2.11. To Arrianus. I know you are always delighted when the senate behaves in a way befitting its rank, for though your love of peace and quiet has caused you to withdraw from Rome, your anxiety that public life should be kept at a high level is as strong as it ever was. So let me tell you what has been going on during the last few days. The proceedings are memorable owing to the commanding position of the person most concerned; they will have a healthy influence because of the sharp lesson that has been administered; and the importance of the case will make them famous for all time. Marius Priscus, on being accused by the people of Africa, whom he had governed as proconsul, declined to defend himself before the senate and asked to have judges assigned to hear the case. * Cornelius Tacitus and myself were instructed to appear for the provincials, and we came to the conclusion that we were bound in honesty to our clients to notify the senate that the charges of inhumanity and cruelty brought against Priscus were too serious to be heard by a panel of judges, inasmuch as he was accused of having received bribes to condemn and even put to death innocent persons. Fronto Catius spoke in reply, and urged that the prosecution should be confined within the law dealing with extortion Well, the witnesses who were summoned came to Rome, viz., Vitellius Honoratus and Flavius Martianus. Honoratus was charged with having bribed Priscus to the tune of three hundred thousand sesterces to exile a Roman knight and put seven of his friends to death; Martianus was accused of having given Priscus seven hundred thousand sesterces to sentence a single Roman knight to still more grievous punishment, for he was beaten with rods, condemned to the mines, and then strangled in prison. Honoratus - luckily for him - escaped the investigation of the senate by dying; Martianus was brought before them when Priscus was not present. Consequently Tuccius Cerealis, a man of consular rank, pleaded senatorial privileges and demanded that Priscus should be informed of the attendance of Martianus, either because he thought that Priscus by being present would have a better chance of awakening the compassion of the senate or to increase the feeling against him, or possibly, and I think this was his real motive, because strict justice demanded that both should defend themselves against a charge that affected them both, and that both should be punished if they could not rebut the accusation. The subject was postponed to the next meeting of the senate, and a very august assembly it was. The Emperor presided in his capacity as consul; besides, the month of January brings crowds of people to Rome and especially senators, † and moreover the importance of the case, the great notoriety it had obtained, which had been increased by the delays that had taken place, and the ingrained curiosity of all men to get to know all the details of an unusually important matter, had made everybody flock to Rome from all quarters. You can imagine how nervous and anxious we were in having to speak in such a gathering and in the presence of the Emperor on such an important case. It was not the first time that I had pleaded in the senate, and there is nowhere where I get a more sympathetic hearing, but then the novelty of the whole position seemed to afflict me with a feeling of nervousness I had never felt before. For in addition to all that I have mentioned above I kept thinking of the difficulties of the case and was oppressed by the feeling that Priscus, the defendant, had once held consular rank and been one of the seven regulators of the sacred feasts, and was now deprived of both these dignities. † So I found it a very trying task to accuse a man on whom sentence had already been passed, for though the shocking offences with which he was charged weighed heavily against him, he yet was protected to a certain extent by the commiseration felt for a man already condemned to punishment that one might have thought final. However, as soon as I had pulled myself together and collected my thoughts, I began my address, and though I was nervous I was on the best of terms with my audience. I spoke for nearly five hours, for, in addition to the twelve water-clocks - the largest I could get - which had been assigned to me, I obtained four others. And, as matters turned out, everything that I thought before speaking would have proved an obstacle in the way of a good speech really helped me during my address. As for the Emperor, he showed me such kind attention and consideration - for it would be too much to call it anxiety on my behalf - that he frequently nodded to my freedman, who was standing just behind me, to give me a hint not to overtax my voice and lungs, when he thought that I was throwing myself too ardently into my pleading and imposing too great a burden on my slender frame. Claudius Marcellinus answered me on behalf of Martianus, and then the senate was dismissed and met again on the following day. For there was no time to begin a fresh speech, as it would have had to be broken off by the fall of night. On the following day, Salvius Liberalis, a man of shrewd wit, careful in the arrangement of his speeches, with a pointed style and a fund of learning, spoke for Marius, and in his speech he certainly brought out all he knew. Cornelius Tacitus replied to him in a wonderfully eloquent address, characterised by that lofty dignity which is the chief charm of his oratory. Then Fronto Catius made another excellent speech on Marius's behalf, and he spent more time in appeals for mercy than in rebutting evidence, as befitted the part of the case that he had then to deal with. The fall of night terminated his speech but did not break it off altogether, and so the proceedings lasted over into the third day. This was quite fine and just like it used to be for the senate to be interrupted by nightfall, and for the members to be called and sit for three days running. Cornutus Tertullus, the consul-designate, a man of high character and a devoted champion of justice, gave as his opinion that the seven hundred thousand sesterces which Marius had received should be confiscated to the Treasury, that Marius should be banished from Rome and Italy, and that Martianus should be banished from Rome, Italy, and Africa. Towards the conclusion of his speech he added the remark that the senate considered that, since Tacitus and myself, who had been summoned to plead for the provincials, had fulfilled our duties with diligence and fearlessness, we had acted in a manner worthy of the commission entrusted to us. The consuls-designate agreed, and all the consulars did likewise, until it was Pompeius Collega's turn to speak. He proposed that the seven hundred thousand sesterces received by Marius should be confiscated to the Treasury, that Martianus should be banished ‡ for five years, and that Marius should suffer no further penalty than that for extortion - which had already been passed upon him. Opinion was largely divided, and there was possibly a majority in favour of the latter proposal, which was the more lenient or less severe of the two, for even some of those who appeared to have supported Cornutus changed sides and were ready to vote for Collega, who had spoken after them. But when the House divided, those who stood near the seats of the consuls began to cross over to the side of Cornutus. Then those who were allowing themselves to be counted as supporters of Collega also crossed over, and Collega was left with a mere handful. He complained bitterly afterwards of those who had led him to make the proposal he did, especially of Regulus, who had failed to support him in the proposal that he himself had suggested. But Regulus is a fickle fellow, rash to a degree, yet a great coward as well. Such was the close of this most important investigation; but there is still another bit of public business on hand of some consequence, for Hostilius Firminus, the legate of Marius Priscus, who was implicated in the matter, had received a very rough handling. It was proved by the accounts of Martianus and a speech he made in the Council of the Town of Leptis that he had engaged with Priscus in a very shady transaction, that he had bargained to receive from Martianus 50,000 denarii and had received in addition ten million sesterces under the head of perfume money - a most disgraceful thing for a soldier, but one which was not at all inconsistent with his character as a man with well-trimmed hair and polished skin. It was agreed on the motion of Cornutus that the case should be investigated at the next meeting of the senate, but at that meeting he did not put in an appearance, either from some accidental reason or because he knew he was guilty. Well, I have told you the news of Rome, you must write and tell me the news of the country. How are your shrubs getting on, your vines and your crops, and those dainty sheep of yours? In short, unless you send me as long a letter I am sending you, you mustn't expect anything more than the scrappiest note from me in the future. Farewell.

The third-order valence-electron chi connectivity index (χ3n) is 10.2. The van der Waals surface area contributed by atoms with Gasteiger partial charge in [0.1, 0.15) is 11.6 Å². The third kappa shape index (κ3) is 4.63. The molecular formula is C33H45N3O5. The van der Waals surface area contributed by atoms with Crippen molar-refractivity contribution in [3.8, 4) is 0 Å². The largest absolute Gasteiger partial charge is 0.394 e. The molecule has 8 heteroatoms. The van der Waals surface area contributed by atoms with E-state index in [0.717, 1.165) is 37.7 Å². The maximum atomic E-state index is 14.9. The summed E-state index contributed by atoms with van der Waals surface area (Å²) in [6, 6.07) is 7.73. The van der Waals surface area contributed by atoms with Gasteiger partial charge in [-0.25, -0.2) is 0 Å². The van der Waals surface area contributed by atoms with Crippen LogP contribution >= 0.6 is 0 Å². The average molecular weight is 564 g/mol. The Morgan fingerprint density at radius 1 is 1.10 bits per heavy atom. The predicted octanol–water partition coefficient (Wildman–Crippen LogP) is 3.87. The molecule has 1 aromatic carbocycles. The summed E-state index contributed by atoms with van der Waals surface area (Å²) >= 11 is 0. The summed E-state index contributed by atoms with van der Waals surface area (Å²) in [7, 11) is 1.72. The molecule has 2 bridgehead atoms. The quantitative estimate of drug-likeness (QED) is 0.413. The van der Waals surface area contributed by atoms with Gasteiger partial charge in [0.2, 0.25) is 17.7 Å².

96. Festus Sextus Pompeius, De Verborum Significatione, None (2nd cent. CE - 2nd cent. CE)  Tagged with subjects: •nan Found in books: Rutledge (2012), Ancient Rome as a Museum: Power, Identity, and the Culture of Collecting, 53